"Beware the barrenness of a busy life."
Aristippus of Cyrene, Epitimedes, Hegesias the Death Persuader, Dionysius the Renegade and Theodorus the Atheist were the leading lights of The Cyrenaics, an early Socratic school active between the fourth and third centuries BCE. Often misinterpreted and somewhat neglected, The Cyrenaics were hedonists who held that pleasure was the supreme good in life, especially physical pleasure, which they thought more intense and more desirable than mental pleasures. But The Cyrenaics were not Sybarites; the question, "What is the Good?" was in the forefront of their belief system and they accepted the idea that life-long happiness and the virtues that sustain it are the principal concerns of ethics.
Aristippus authored two lost books - On Ancient Luxury and On the Luxury of the Ancients. Both are referenced in Life of Aristippus by Diogenes Laërtius. There is also a biographical sketch of Aristippus by William Smith from A New Classical Dictionary of Biography, Mythology, and Geography. Hegesias the 'Death Persuader' is discussed in On the Contempt of Death by Marcus Tullius Cicero, excerpted from The Tusculanae Disputationes, a series of books written by Cicero, around 45 BC, attempting to popularize Stoic philosophy in Ancient Rome.
The teacher of Aristippus was Socrates who features in two Platonic works in this collection, the Phaedo, one of the great Socratic dialogues providing insight into Socrates and Aristippus; and Philebus, in which the eponymous speaker tries to defend hedonism, which Socrates dismisses as the life of an oyster. For a further look at the differences between Socrates and his pupil Aristippus there is also Aristippus vs Socrates a dialogue between the two men from The Memorabilia of Xenophon.
Dionysius the Renegade, also known as Dionysius of Heraclea, was a Stoic philosopher and pupil of Zeno of Citium who, late in life, abandoned Stoicism when he became afflicted by terrible eye pain. His story is recounted in Dionysius the Renegade.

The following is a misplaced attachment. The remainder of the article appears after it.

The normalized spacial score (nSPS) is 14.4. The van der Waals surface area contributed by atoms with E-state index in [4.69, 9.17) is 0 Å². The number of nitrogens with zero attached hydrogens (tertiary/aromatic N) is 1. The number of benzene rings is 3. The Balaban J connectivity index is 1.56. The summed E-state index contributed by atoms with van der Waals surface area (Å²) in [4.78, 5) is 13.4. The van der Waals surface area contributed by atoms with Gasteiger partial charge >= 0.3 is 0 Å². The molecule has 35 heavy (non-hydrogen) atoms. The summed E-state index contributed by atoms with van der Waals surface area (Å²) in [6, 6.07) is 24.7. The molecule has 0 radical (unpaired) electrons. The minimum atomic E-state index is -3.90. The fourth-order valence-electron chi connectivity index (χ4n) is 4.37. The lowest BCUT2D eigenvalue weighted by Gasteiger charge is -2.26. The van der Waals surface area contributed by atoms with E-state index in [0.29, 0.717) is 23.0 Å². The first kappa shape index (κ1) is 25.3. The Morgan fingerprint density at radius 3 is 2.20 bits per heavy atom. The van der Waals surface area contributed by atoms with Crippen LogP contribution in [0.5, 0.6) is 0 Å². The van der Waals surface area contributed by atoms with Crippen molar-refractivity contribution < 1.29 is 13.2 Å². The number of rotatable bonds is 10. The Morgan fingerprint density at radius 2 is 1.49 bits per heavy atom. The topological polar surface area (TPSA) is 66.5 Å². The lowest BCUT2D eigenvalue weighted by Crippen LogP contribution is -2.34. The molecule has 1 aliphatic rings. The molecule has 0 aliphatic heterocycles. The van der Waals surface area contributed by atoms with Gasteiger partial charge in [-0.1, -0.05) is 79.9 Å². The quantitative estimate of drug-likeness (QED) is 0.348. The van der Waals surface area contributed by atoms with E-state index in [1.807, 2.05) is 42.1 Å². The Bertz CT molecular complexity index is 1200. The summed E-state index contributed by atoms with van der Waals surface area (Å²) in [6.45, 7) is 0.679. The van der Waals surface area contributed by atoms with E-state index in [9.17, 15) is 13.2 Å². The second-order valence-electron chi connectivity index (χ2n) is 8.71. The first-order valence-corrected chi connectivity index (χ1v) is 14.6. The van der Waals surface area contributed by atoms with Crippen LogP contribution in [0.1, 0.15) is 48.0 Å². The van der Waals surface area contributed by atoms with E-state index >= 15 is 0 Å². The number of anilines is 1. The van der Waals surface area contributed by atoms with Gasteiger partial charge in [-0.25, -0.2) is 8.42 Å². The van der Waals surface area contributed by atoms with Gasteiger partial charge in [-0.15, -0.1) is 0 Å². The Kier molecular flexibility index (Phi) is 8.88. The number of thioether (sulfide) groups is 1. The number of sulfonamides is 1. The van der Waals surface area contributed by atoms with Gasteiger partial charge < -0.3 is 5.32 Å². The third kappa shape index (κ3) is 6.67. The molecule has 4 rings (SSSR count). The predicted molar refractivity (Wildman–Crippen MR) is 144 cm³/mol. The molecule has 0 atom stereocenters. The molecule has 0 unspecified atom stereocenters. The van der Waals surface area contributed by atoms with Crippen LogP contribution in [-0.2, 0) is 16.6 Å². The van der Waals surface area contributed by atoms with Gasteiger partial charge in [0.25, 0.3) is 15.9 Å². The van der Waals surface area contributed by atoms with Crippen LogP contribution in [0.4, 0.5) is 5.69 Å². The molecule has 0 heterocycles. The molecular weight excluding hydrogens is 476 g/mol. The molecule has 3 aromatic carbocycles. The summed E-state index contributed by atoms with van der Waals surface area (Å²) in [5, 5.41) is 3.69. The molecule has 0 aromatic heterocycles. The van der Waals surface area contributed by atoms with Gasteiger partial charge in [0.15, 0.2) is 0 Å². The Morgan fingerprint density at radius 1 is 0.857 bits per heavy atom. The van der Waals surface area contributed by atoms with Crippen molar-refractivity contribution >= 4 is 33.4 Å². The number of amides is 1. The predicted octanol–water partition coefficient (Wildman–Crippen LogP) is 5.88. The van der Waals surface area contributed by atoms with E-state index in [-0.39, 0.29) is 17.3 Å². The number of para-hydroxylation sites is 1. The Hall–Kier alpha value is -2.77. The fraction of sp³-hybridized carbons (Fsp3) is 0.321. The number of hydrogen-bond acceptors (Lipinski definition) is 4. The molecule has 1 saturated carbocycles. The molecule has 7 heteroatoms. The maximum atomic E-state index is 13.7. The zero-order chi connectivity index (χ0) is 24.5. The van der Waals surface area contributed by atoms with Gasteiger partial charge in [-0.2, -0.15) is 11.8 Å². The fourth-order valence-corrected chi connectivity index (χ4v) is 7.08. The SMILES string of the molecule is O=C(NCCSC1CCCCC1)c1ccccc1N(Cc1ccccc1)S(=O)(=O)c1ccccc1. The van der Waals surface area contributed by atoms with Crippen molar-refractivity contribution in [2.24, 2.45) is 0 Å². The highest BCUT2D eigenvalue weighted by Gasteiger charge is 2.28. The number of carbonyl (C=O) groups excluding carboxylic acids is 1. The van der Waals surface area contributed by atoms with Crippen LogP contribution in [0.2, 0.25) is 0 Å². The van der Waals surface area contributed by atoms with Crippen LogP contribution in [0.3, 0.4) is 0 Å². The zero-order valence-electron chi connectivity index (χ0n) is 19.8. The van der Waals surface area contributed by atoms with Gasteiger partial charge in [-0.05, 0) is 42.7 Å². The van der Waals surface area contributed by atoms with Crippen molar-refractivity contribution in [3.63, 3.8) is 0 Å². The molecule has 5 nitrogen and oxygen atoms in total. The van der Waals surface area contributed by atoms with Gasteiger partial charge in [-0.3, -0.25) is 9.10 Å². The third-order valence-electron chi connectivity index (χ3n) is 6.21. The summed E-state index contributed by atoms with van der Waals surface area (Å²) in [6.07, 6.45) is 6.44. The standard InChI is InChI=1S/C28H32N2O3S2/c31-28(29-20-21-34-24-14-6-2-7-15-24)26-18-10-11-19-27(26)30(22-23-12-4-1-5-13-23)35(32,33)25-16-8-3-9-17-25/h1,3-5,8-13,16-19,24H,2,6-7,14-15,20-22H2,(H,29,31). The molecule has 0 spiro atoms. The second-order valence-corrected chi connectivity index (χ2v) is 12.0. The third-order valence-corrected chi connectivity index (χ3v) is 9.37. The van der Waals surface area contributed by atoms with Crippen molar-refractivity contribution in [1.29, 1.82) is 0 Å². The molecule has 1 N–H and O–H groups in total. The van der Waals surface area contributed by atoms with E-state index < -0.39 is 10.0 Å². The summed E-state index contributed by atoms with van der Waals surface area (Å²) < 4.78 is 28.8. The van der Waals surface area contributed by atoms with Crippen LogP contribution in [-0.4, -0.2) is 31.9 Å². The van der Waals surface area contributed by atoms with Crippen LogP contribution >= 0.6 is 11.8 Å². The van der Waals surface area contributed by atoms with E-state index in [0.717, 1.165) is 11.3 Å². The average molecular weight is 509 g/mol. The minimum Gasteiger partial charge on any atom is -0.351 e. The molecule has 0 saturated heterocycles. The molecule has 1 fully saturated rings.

STOIC SIX PACK 6 - THE CYRENAICS
Aristippus Biographies by William Smith and Diogenes Laërtius
On the Contempt of Death by Marcus Tullius Cicero
Dionysius the Renegade by Diogenes Laërtius
Phaedo by Plato
Philebus by Plato
Aristippus vs Socrates by Xenophon
About the Author: Marcus Tullius Cicero (106 BC - 43 BC) was a Roman philosopher, politician, lawyer, orator, political theorist, consul and constitutionalist. He came from a wealthy municipal family of the Roman equestrian order, and is widely considered one of Rome's greatest orators and prose stylists.
Diogenes Laërtius (fl. c. 3rd century CE) was a biographer of the Greek philosophers. Nothing is known about his life, but his surviving Lives and Opinions of Eminent Philosophers is a principal source for the history of Greek philosophy.
Plato (428/427 or 424/423 - 348/347 BC) was a philosopher and mathematician in Classical Greece, and the founder of the Academy in Athens, the first institution of higher learning in the Western world. He is widely considered the most pivotal figure in the development of philosophy, especially the Western tradition.
Sir William Smith (20 May 1813 - 7 October 1893) was an English lexicographer.
Xenophon the Athenian was born 431 B.C. He was a pupil of Socrates. He marched with the Spartans, and was exiled from Athens. Sparta gave him land and property in Scillus, where he lived for many years before having to move once more, to settle in Corinth. He died in 354 B.C.